Propagation, Germination Requirements of Seeds
Germination Requirements of Seeds
by Bill Cullina
New England Wild Flower Society
What is interesting and maybe a little intimidating about seed sowing are the different requirements that have to be met before a particular species will germinate. Most temperate plants have some mechanism that prevents their seeds from germinating during the wrong season, when they’d be killed by harsh weather. These mechanisms involve some combination of temperature fluctuation, the presence of moisture, light, or inhibitors in the fruit or husk and/or the need for mechanical scaring of the seed coat.
To make things simpler, we indicate on every seed packet what treatment that species will need for optimal germination. Again, this is meant as a guide, and following these recommendations will usually lead to the fastest and most consistent results. But if all the different treatments seem intimidating, simply sow the seeds outdoors in the spring or fall and let the seeds germinate when they are ready These Codes are as follows:
NOTE: The Germination codes for species grown by The New England Wild Flower Society Native Plant Nurseries handout is a listing that references these codes.
Germination Code A: seed will germinate within 4 weeks if sown at 70 degrees F
This is a common pattern with tropical and annual plants, and a few hardy perennials fall in to this category as well. Addition of water is the mechanism allows the seed to germinate, so this pattern is more common with dry land and desert plants that must be ready to grow when the rains come (technically this is referred to as non-deep physiological dormancy). In order for many A type seeds to germinate, they need a period of 1-3 months of dry storage (after ripening) prior to planting. Thus, seed collected in fall and sown immediately will germinate poorly, while seed that has been cleaned and stored dry (preferably at 40 degrees) for 3 months will come up well. Still others, like many in the Aster family, will germinate with an A treatment, but emergence is erratic and slow. Cold stratification (B) will lead to more uniform germination in this case, and for that reason, I treat most of the A type seeds I sow as B. Partly this is because the length of dry storage or after-ripening necessary to overcome dormancy can be much longer to complete than cold stratification (Asclepias seed may require a year of dry storage to germinate well, but only 60 days of moist, cold stratification will yield the same percentages) A period of moist cold will generally have no ill effects, and it makes the process less complicated.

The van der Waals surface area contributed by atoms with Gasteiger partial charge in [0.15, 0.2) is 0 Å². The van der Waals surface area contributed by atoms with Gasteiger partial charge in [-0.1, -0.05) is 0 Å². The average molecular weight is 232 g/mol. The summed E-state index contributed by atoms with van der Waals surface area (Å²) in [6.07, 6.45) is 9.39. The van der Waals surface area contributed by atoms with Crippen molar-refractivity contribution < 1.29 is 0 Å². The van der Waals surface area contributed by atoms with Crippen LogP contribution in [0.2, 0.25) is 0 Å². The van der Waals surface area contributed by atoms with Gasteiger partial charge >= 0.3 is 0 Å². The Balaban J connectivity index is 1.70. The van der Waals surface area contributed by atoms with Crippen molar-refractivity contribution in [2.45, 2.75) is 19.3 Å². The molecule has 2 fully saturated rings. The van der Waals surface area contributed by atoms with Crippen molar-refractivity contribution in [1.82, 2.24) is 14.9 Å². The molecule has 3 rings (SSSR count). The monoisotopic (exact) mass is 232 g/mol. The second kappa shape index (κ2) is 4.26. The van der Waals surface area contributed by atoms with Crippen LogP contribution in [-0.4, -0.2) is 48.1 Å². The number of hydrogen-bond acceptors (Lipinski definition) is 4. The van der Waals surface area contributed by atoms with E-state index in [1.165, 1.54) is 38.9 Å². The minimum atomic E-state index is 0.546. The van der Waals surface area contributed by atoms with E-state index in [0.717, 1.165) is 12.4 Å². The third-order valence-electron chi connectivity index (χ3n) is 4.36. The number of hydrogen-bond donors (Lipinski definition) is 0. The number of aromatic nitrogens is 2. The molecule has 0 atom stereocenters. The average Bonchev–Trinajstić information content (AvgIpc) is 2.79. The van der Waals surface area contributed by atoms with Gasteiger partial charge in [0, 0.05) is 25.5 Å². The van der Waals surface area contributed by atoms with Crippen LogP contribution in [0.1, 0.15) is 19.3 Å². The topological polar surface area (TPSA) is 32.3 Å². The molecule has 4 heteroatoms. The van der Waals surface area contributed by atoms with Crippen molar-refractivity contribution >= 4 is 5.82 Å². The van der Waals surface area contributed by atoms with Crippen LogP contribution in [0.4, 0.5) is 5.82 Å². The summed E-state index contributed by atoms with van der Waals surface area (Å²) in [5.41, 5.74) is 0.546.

Germination Code B: seed will germinate upon shifting to 70 degrees after 90 days moist, cold stratification at 40 degrees
This is by far the most common germination pattern among the temperate wildflowers. It is vital that the seed be sown and well moistened before exposing it to cold. Water “activates” hormone and enzyme systems in the seed that block germination and allow the embryo to measure the length of cold that it is receiving. Dry, cold storage will not usually substitute for moist stratification if the seeds are truly type B germinators. The easiest way to germinate seeds of this type is to sow them outdoors in fall – either directly in the garden or in prepared bed or pots kept in a cold frame or crawl space that does not get too cold. Natural temperature changes are often much more effective than those you might achieve by placing the flats in a refrigerator. However, if you receive your seeds late in the winter, live in an area where winter temperatures do not stay regularly below 50 degrees, or do not have a place to keep them outdoors, you can sow them in pots and place them inside a plastic bag in the refrigerator (not freezer) section of your cooler. A method that takes even less space is to mix the seed with some damp vermiculite in a self-seal baggie and put them in the cooler that way. After cold treatment, sow the lot in a container just as you would any seed. Liatris spicata, Spigelia marilandica
Germination Code C: seeds germinate only after multiple cycles of warm and cold, typically 40-70-40-70
Multicycle germination is common in the Lily family and woodland forbs. It is a slow process that discourages many beginning propagators, but it is really not too difficult. Long germination times are necessary for several reasons. First, many plants, like Trillium, Polygonatum, and Dirca aretwo stage germinators – that is after their first cold period they germinate underground to form a rudimentary rhizome or bulb and root system, but must be exposed to another cycle of cold and warmth to send up the cotyledon, or in the case of Jeffersonia, the first true leaves. Secondly, some (Jeffersonia, Caulophyllum, some Quercus) are hypogeal germinators, with cotyledons that remain umder ground to feed a developing root system the first year or two. Thirdly, plants like Goldenseal have embryos that are not fully developed when the seed is ripe, and need a full growing season to mature the embryo and prepare for germination. Others, like Blue Cohosh have extremely hard seed coats that need time to weather away so that water can permeate. In all cases where the seed is both hydrophyllic (*) and a C type germinator, germination may be enhanced by collecting the seed when it is immature and sowing it immediately outdoors. Roughly this means collecting the seed 3-4 weeks early, but you may have to experiment with a particular genus to get the timing right. Seed should be plump and full size, but still green or white without a hardened/darkened seed coat. I have had success with Actaea, Trillium, Clintonia, Hydrastis, and some Disporum using this method but it does not always work. Furthermore, most C germinators need exposure to the cycling or fluctuating temperatures and long warm and cold seasons (4-6 months) that you find outdoors, and germination under artificial conditions of refrigeration/greenhouse is hit or miss. Seed that is sown in beds or cold frames and kept watered and allowed to go through the natural seasons will give the best results. Trillium cuneatum
Germination Code D: seed needs a period of warm moist stratification followed by cold stratification and will germinate after shifting back to warm (70-40-70)